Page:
How Technology Fostered a Construction Safety Revolution
When we think of facets of construction that had to adapt quickly during the COVID-19 pandemic, the first that comes to mind is construction safety. Sudden site closures, social distancing requirements, mask wearing, the move to remote work and other disease prevention measures were significant challenges. These challenges sparked a technological revolution within the traditional construction sector. In honor of Construction Safety Week, here are the most important ways construction safety has been revolutionized by the adoption of technology.
The revolution will be digitized
Construction is notorious for its slow-to-adapt approach to technology. That all changed in the spring of 2020 as pandemic-related restrictions made traditional approaches untenable. Companies had to ensure workers maintained physical distance and had to limit the number of workers allowed onsite. At the same time, projects still needed to meet strict deadlines. This prompted an industry-wide reconsideration of how to monitor and record safety incidents.
The result was the widespread adoption of cloud-based applications to record incidents. Project engineers often have to find safety issues as part of their day-to-day work on a job site. Having a cloud-based tool such as Autodesk Build to quickly document, record and file an incident so safety managers can review it from anywhere has been critical to improving awareness and response.
“There’s more visibility and awareness of what’s going on in construction projects,” said Aaron Wagner, U.S. CAD’s Director for Autodesk Construction Cloud. “Before, if an incident happened, the reporting was all manual, paper-driven and it would take forever. Moving away from paper processes and digitizing that has been really helpful.”
Out with the old, in with the new
“It’s really taking an old process of clipboards with printed paper and then filing that information and making that a digital process,” said Troy Gates, U.S. CAD’s Director of Technology. “Now we can use preformatted forms on an iPad, fill it out and have that data move on to people who can verify, approve and add their signature to it. That’s all digital now. You don’t have to have all that paper that is traditional on a construction site.”
“Having all of those forms and entries in a platform allows you to visualize how many safety incidents you have per week, per month, per year,” said Gates. “Any kind of data you can visualize and create a dashboard or report from. And using paper that is not easy to do.”
Gates said that U.S. CAD is currently working with the safety team of a large data-center owner based in California to track, monitor and report on safety throughout the life of a construction project using Autodesk Construction Cloud.
“Their construction safety program starts at pre-construction, but as soon as there’s a construction site, they are doing daily inspections to check for certain requirements. And when there is an incident, they do response inspections and reporting. With Autodesk Construction Cloud, they’ve digitized that entire process and they’ve seen a lot of advantages out of it.”
Big Brother is watching (In a good way)
One technological innovation that truly shined during the pandemic is the use of sensors to monitor workers on site. To comply with social distancing requirements, many companies require workers to wear sensors that can track their location on a job site. Safety managers can then determine how many people are in one area at a time. This is useful to encourage safer gatherings and helping workers avoid unsafe areas of a construction site.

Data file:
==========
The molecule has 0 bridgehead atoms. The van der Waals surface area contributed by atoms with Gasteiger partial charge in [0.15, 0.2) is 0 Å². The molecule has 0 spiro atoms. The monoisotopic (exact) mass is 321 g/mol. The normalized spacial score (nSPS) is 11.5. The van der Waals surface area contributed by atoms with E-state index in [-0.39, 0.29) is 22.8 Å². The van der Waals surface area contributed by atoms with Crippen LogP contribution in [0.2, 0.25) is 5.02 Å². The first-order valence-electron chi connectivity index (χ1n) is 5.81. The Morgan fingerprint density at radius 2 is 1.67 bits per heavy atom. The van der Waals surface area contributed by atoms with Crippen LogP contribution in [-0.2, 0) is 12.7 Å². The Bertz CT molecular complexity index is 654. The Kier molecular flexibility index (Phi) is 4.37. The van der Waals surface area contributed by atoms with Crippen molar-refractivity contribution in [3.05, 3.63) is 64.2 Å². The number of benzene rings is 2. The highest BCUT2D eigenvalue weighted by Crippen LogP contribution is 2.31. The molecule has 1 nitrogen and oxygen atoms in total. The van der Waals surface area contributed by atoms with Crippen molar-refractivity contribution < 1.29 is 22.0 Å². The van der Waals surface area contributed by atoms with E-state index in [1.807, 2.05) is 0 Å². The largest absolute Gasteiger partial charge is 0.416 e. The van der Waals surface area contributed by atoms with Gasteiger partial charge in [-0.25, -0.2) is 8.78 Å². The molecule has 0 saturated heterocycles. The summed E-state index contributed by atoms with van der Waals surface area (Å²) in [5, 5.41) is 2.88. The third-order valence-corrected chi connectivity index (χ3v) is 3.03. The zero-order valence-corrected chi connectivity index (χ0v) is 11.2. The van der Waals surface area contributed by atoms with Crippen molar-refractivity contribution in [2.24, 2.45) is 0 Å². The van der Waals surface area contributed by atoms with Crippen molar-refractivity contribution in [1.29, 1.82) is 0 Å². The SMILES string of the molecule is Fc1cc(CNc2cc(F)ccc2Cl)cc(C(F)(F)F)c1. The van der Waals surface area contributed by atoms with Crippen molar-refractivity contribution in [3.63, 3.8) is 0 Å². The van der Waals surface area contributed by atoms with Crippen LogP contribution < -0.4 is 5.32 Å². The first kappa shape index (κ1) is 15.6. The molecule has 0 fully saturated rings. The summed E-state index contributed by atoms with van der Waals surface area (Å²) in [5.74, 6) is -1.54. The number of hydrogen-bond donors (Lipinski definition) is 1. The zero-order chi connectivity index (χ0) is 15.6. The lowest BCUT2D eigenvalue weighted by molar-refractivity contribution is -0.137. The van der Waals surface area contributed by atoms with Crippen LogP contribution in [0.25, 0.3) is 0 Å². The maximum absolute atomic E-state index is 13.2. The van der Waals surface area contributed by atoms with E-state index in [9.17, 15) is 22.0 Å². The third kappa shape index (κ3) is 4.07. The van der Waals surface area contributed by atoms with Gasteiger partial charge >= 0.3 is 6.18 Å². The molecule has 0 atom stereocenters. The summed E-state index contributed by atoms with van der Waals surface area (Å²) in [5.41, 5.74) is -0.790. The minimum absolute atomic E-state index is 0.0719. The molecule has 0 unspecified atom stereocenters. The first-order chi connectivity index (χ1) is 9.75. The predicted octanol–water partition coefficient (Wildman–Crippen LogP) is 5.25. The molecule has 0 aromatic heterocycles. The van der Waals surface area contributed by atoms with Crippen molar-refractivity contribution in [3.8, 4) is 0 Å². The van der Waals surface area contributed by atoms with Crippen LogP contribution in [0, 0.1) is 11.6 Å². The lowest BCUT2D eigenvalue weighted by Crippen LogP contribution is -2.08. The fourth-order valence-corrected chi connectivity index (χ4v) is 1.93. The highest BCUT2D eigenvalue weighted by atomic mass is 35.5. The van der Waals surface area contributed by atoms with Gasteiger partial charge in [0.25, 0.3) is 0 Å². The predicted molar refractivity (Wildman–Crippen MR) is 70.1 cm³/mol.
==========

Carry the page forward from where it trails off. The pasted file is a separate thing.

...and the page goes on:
“Sensors became very big during the pandemic, since you couldn’t have a certain number of people in a space,” said Gates. “Being able to track people in places on a site, seeing when they move off-site, on-site, is very technologically advantageous. This is an area that is at a maturity point already. A lot of construction sites don’t necessarily use it, but its available and they could be using it. And those that are, are seeing advantages.”
U.S. CAD senior technical specialist Hayden Rogers agrees that being able to safely monitor people and sites through technology like aerial drones has been a game changer.
“With a drone, you can fly up and take note of hazardous conditions, as well as to monitor workers to make sure they are not congregating perilously close to an unsafe area,” he said.
Its all about BIM
Sometimes, a safety issue can present itself before anyone even steps foot on a job site. For example, a pipe spool made in prefabrication can be unnecessarily large or unwieldy. This can create safety risks in the field.
“When a spool becomes too large and too cumbersome to fabricate even in a controlled environment, think about what that means if you have to fly it up a twenty-story building” said Rogers. “Or if someone has to be on a man-lift to get those things installed.”
Rogers said the Building Information Modeling (BIM) team has a unique role to play in reducing risk on a project.
“You have to pay attention to how large your spools are getting, or how heavy so these pipes can be safely built and installed.”
Another remote technology Rogers mentioned as having an impact on the job site is the use of augmented reality (AR). By utilizing AR, teams can input BIM models developed through Autodesk Revit or other BIM production software to visualize a work site before the team arrives.
“With AR you can load in your Revit models and you can see what things actually look like on a construction site,” he said. “You can see and determine ‘well, here we can change things around a bit’ to make things a little safer.”
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